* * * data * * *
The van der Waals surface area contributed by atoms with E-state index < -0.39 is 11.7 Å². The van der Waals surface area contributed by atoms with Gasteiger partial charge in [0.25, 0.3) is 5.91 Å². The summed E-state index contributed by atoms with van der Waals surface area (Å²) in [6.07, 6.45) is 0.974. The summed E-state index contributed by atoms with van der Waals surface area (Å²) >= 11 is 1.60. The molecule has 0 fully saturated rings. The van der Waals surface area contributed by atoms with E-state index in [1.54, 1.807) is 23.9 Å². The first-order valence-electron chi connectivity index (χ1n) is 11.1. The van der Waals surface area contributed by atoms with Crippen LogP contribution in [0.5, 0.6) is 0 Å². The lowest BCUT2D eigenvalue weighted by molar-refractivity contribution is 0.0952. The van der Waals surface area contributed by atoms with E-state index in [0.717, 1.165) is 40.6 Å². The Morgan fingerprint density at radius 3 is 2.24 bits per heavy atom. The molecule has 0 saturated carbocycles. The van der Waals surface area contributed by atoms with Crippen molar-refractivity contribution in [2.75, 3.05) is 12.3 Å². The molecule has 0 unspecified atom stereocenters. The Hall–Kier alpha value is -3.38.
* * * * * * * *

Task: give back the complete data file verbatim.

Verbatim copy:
The van der Waals surface area contributed by atoms with E-state index < -0.39 is 11.7 Å². The van der Waals surface area contributed by atoms with Gasteiger partial charge in [0.25, 0.3) is 5.91 Å². The summed E-state index contributed by atoms with van der Waals surface area (Å²) in [6.07, 6.45) is 0.974. The summed E-state index contributed by atoms with van der Waals surface area (Å²) >= 11 is 1.60. The molecule has 0 fully saturated rings. The van der Waals surface area contributed by atoms with E-state index in [1.54, 1.807) is 23.9 Å². The first-order valence-electron chi connectivity index (χ1n) is 11.1. The van der Waals surface area contributed by atoms with Crippen LogP contribution in [0.5, 0.6) is 0 Å². The lowest BCUT2D eigenvalue weighted by molar-refractivity contribution is 0.0952. The van der Waals surface area contributed by atoms with E-state index in [0.717, 1.165) is 40.6 Å². The Morgan fingerprint density at radius 3 is 2.24 bits per heavy atom. The molecule has 0 saturated carbocycles. The van der Waals surface area contributed by atoms with Crippen molar-refractivity contribution in [2.75, 3.05) is 12.3 Å². The molecule has 0 unspecified atom stereocenters. The Hall–Kier alpha value is -3.38.